Trusting Who's at the Helm

7 Sep 2016

Last year at KubeCon in San Francisco, I first learnt about Helm—a sort of Homebrew for Kubernetes. It seemed too good to be true, so I dug deeper. Fast forward to today, and I find myself packaging applications with Helm.

In this post, I'll talk briefly about why Helm is so exciting, and then show you how to install and use one of the packages I wrote.

Why Use a Package Manager?

A team I worked with was deploying various components to Kubernetes, including: Zookeeper, etcd, Consul, Cassandra, Kafka, and Elasticsearch. Each one of these components was using a manifest file that someone on the team had written by hand, and then these manifest files had been improved over time. Each change, each improvement, reflecting some sort of knowledge or experience the team had gained.

But there are many teams across the world deploying these same components. And let's face it, most deploy situations are similar enough. So each one of these teams is, for the most part, duplicating each other's work.

But what if there was a way to avoid that? What if we could organise that collective knowledge and bring people together to collaborate on it.

Traditionally, you would install a piece of software on Linux with a ./configure && make install invocation. Which can (as you might already know) present its own kind of hell, as you look up cryptic error messages and try to resolve dependencies. And even once you're done, you're usually left to figure out how to configure the application properly. It can take hours or days to get even a basic working setup.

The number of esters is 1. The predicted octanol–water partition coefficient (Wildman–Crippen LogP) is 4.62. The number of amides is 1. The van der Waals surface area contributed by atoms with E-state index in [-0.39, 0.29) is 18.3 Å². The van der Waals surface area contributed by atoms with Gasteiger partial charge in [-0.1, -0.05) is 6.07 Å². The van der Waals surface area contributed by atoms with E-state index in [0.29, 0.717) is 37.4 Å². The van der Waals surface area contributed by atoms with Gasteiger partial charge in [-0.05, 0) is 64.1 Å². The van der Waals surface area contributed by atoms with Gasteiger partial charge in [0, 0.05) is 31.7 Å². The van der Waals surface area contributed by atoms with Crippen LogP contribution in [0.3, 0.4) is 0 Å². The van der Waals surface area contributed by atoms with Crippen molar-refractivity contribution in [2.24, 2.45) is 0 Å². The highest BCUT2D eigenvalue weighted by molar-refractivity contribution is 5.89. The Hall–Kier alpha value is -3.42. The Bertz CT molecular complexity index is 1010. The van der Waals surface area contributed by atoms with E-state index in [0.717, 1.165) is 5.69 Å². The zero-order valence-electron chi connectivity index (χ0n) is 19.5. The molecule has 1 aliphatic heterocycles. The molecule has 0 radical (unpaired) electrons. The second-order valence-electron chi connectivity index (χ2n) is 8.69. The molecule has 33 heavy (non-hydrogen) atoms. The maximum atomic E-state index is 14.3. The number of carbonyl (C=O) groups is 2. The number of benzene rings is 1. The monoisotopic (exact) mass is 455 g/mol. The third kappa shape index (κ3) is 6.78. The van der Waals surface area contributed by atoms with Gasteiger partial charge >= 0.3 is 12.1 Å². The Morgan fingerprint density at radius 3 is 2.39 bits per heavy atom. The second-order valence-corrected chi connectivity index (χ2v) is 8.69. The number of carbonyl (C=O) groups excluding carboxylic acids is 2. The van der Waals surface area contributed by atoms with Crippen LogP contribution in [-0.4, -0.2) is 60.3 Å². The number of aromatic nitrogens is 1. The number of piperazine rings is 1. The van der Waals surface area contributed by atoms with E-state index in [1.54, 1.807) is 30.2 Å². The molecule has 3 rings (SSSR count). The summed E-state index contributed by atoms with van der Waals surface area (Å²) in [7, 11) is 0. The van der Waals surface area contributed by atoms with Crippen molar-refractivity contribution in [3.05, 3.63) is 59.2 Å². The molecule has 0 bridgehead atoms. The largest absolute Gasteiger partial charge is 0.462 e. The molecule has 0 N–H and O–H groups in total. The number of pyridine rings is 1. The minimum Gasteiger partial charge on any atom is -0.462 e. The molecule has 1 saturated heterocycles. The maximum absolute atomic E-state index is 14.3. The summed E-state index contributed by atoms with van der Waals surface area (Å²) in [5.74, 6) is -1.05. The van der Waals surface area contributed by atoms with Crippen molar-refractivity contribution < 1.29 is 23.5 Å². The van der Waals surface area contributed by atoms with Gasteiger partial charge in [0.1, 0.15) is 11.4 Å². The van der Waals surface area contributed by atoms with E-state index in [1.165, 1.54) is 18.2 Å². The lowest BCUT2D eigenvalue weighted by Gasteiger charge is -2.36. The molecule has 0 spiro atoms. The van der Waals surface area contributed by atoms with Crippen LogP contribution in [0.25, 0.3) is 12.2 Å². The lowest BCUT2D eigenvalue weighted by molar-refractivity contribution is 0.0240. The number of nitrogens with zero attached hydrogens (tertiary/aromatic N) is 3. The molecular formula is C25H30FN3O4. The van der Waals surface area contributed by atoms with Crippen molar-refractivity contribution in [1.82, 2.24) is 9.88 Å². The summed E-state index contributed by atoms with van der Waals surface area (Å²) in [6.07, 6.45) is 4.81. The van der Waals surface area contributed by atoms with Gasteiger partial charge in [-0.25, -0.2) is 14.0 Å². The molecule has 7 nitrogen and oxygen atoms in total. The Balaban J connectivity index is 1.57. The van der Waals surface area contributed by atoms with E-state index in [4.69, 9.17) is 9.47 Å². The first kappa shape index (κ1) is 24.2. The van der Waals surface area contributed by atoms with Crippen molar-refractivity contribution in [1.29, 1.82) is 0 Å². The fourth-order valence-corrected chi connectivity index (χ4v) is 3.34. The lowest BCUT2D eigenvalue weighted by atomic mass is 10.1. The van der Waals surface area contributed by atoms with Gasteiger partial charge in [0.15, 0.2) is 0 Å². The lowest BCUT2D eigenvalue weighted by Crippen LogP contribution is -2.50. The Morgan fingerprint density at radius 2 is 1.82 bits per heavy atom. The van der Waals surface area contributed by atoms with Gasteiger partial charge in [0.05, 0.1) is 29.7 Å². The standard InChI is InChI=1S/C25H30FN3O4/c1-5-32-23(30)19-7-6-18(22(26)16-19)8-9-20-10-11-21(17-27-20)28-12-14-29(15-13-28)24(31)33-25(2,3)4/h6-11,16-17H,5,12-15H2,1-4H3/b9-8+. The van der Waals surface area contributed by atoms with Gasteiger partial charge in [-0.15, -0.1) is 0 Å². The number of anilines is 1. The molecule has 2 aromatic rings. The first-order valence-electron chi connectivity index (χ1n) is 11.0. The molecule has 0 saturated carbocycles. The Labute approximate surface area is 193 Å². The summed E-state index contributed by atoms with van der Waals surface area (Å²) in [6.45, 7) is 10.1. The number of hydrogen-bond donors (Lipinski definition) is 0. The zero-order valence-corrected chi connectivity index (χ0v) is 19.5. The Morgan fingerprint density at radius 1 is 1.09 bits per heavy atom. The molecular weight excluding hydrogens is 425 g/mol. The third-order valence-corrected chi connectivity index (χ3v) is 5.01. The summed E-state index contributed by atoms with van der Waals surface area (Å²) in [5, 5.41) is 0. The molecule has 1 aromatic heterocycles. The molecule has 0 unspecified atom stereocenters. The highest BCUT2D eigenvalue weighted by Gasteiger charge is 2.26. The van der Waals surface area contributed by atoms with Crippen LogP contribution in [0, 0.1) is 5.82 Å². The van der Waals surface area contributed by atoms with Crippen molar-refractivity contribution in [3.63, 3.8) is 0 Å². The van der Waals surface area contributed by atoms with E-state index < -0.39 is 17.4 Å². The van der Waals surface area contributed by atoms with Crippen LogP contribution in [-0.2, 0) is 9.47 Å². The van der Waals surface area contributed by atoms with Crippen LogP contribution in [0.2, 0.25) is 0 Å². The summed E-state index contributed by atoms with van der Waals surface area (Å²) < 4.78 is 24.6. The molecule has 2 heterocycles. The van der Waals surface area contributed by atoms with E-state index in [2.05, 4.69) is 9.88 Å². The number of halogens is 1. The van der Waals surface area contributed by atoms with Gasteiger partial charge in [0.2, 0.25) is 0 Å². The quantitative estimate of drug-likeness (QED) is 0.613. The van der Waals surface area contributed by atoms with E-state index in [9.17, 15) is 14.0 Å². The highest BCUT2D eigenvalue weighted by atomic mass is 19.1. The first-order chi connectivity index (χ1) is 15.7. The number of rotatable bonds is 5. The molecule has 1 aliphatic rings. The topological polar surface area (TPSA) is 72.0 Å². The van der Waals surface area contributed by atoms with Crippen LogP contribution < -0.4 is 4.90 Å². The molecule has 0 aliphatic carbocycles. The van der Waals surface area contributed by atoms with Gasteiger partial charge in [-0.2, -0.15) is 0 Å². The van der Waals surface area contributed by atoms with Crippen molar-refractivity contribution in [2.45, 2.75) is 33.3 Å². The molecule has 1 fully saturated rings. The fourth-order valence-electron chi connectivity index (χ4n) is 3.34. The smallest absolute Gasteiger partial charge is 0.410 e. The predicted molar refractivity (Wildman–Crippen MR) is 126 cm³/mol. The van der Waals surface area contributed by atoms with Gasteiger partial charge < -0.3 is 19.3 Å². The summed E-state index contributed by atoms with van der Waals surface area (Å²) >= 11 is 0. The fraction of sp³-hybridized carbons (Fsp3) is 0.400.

Enter package managers.

Package managers (like yum and APT) are a big reason many of the popular Linux distributions are as successful as they are. They provide a standard, opinionated way to install, configure, upgrade, and run an application in a matter of minutes. And the packages themselves are open source, and anyone can contribute to them.

This is exactly what Helm does for Kubernetes.

Working with Helm

Wanting to move away from our home-grown mess of Kubernetes manifest files, I eventually made the plunge and decided to take a look at Helm.

One of the first things I learnt was that since hearing the Helm talk last year, Helm (originally a Deis project) has been officially adopted by the Kubernetes project. Deis continues to work on the project along with the Kubernetes community, and the original code has been renamed Helm Classic.

This was everything I needed to convince me that Helm was the way forward.